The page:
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Identity Theft and Terrorists in the Workplace: The Price of IT Globalization?

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By Ken North

Recent arrests for identity theft and a terrorist attack have heightened concerns about the work force in India's high-tech industry. The arrests  validated security issues presented in my 2003 keynote at the Enterprise Data Forum conference. The presentation () emphasized that outsourcing and exporting business processes means exporting access to data. The presentation contained  a list of 21st century privacy concerns and security challenges. It included threats from hackers, terrorists, cyber-warfare and outsourcing of software development and IT services. Recent arrests for a terrorist bombing in India confirm those threats have indeed become an unwanted by-product of information technology (IT) globalization.

Exporting Access to Data

Because of IT outsourcing, medical records and financial records of Britons, Americans and other nationalities are accessible to workers across the globe. Outsourced work to India and the Philippines includes radiological records review, customer support and tech support call centers, tax return preparation and banking and financial business processes. Britain's Sun newspaper reported the ease of obtaining information for identity theft from employees of Indian outsourcing companies. A ring in India, with links to outsourcing provider MphasiS, stole funds from Citibank accounts. An Indian employee of an HSBC call center was arrested for hacking the system to sell customer data to fraudsters who stole more than 233,000. The BBC News noted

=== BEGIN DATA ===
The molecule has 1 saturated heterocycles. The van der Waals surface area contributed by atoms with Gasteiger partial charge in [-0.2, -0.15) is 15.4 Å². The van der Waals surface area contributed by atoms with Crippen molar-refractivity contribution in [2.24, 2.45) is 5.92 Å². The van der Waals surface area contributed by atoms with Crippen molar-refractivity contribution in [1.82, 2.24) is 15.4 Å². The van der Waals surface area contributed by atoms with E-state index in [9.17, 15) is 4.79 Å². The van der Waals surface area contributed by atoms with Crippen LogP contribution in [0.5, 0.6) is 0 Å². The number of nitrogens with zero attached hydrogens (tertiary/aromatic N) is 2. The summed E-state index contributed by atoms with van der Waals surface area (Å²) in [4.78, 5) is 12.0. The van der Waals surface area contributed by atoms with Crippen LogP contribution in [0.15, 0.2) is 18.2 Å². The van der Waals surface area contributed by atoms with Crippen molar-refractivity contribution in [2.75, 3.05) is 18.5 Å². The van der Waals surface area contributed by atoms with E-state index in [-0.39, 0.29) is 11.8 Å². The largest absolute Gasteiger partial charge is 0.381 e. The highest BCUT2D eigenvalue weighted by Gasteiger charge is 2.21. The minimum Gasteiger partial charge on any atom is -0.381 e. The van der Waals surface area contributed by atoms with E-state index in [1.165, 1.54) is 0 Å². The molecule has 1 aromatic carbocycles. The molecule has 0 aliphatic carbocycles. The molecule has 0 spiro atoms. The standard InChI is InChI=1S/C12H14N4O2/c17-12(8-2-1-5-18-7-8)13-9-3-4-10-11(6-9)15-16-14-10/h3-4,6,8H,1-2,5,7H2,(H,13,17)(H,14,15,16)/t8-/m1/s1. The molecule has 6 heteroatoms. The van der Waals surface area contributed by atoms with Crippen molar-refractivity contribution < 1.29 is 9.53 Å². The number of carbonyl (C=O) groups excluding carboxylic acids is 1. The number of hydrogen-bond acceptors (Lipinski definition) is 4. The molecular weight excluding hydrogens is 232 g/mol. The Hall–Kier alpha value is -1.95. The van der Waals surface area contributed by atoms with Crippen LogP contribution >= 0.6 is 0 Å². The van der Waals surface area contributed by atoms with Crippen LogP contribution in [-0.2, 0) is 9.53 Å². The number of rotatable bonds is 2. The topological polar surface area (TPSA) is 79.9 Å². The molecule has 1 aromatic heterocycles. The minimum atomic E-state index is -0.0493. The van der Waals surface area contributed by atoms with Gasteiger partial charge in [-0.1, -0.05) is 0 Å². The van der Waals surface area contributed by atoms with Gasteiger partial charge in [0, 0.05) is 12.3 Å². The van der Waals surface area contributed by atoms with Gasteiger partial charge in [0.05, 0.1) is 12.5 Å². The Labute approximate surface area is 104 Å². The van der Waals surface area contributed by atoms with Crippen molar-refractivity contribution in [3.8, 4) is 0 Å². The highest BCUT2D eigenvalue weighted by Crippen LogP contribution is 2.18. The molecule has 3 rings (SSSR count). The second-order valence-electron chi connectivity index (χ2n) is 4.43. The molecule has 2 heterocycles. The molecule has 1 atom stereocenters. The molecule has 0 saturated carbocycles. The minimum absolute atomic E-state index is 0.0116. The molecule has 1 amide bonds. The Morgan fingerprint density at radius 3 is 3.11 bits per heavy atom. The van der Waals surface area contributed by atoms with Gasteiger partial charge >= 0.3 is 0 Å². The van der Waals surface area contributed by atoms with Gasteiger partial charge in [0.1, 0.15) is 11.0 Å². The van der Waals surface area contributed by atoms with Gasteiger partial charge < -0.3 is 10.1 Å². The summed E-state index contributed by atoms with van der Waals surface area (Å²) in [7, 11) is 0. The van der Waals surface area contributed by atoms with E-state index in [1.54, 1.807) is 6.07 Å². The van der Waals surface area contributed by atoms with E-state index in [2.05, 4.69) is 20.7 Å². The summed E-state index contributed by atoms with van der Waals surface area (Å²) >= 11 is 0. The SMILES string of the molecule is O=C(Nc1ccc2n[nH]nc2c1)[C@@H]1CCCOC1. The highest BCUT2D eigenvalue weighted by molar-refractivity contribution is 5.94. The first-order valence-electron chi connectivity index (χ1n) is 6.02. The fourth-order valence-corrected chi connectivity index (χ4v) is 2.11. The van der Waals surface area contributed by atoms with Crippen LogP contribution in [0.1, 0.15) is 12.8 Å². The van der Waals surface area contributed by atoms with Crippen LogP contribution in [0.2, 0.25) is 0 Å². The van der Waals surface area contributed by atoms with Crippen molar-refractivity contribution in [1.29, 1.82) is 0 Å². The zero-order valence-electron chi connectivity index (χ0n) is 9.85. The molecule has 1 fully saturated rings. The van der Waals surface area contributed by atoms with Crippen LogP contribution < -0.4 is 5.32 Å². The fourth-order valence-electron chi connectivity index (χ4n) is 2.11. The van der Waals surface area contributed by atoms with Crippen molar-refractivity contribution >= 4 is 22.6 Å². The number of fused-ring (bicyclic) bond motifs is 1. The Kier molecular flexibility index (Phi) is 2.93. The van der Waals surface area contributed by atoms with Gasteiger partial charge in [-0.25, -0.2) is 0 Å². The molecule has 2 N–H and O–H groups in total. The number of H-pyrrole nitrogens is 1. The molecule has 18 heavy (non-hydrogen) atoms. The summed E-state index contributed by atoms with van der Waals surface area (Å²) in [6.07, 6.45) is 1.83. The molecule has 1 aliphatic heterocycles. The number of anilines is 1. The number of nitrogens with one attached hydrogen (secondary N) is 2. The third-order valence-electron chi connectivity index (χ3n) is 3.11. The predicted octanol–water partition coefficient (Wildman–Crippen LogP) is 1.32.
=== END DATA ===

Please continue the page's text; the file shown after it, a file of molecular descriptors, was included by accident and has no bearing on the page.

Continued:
"The incident follows dozens of cases where banks and other financial institutions have lost customer details - whether through negligence or criminal activities - both in the UK and around the world."

Another threat is the existence of active terrorist networks in countries with an outsourcing industry, such as India and the Philippines. That opens the door to terrorists being part of the work force at outsourcing companies and multinational corporations. With responsibilities for bank business processes, developing software, providing customer support and preparing tax returns, outsourcing workers have access to confidential and proprietary data. In some cases, they may also have access to extraordinary computing resources.
 

Terrorists in the Work Force

The reality of terrorists in the computer industry's work force has come to pass in India. A software engineer employed by Oracle in Bangalore is in police custody with his brother after a raid on his house. Following the July 2006 train bombings in Mumbai, police have pursued suspects who are members of the Lashkar-e-Taiba (LeT) terrorist organization. The Anti-Terrorist Squad (ATS) arrested Faisal Sheikh of Mumbai and identified him as the person responsible for LeT operations in Western India. According to the ATS, Faisal received hawala funding each month and sent LeT recruits to Pakistan for training.
 

LeT operatives have been linked to the train bombings in Mumbai and to a cache of arms seized near near Aurangabad in May 2006. During interrogation, Faisal Sheikh admitted sending suspects in the Aurangabad case to Pakistan for training. Indian authorities report Faisal received 37,000 riyals in hawala funding from Saudi Arabia to finance the Mumbai train bombings.

Following Faisal Sheikh's arrest in Mumbai, police arrested his brother Muzammil in Bangalore on July 27, 2006. Police are holding Muzammil and Faisal Sheikh on charges of murder, attempt to murder and criminal conspiracy. Muzammil reportedly has been to Pakistan for terrorist training. During a raid on his home, police seized three computers.

Muzammil Sheikh is a software engineer employed by Oracle in Bangalore. ATS officials identified him as the critical link between LeT terrorists and the organization's high command. Muzammil provided the technical expertise to ensure communications among LeT terrorists were shielded from intelligence agencies. The Telegraph (Calcutta) reported the Bangalore police made a mistake when doing a background check on Muzammil. He reportedly submitted phony college credentials when applying for the Oracle position.

The Times of India reported that Faisal Sheikh was under orders to collect intelligence about the Bombay Stock Exchange (BSE), major business process outsourcing centers, big business centers and several Indian officials. Another detainee in the investigation, Sohail Sheikh, had orders to gather intelligence about hundreds of police officers.

 

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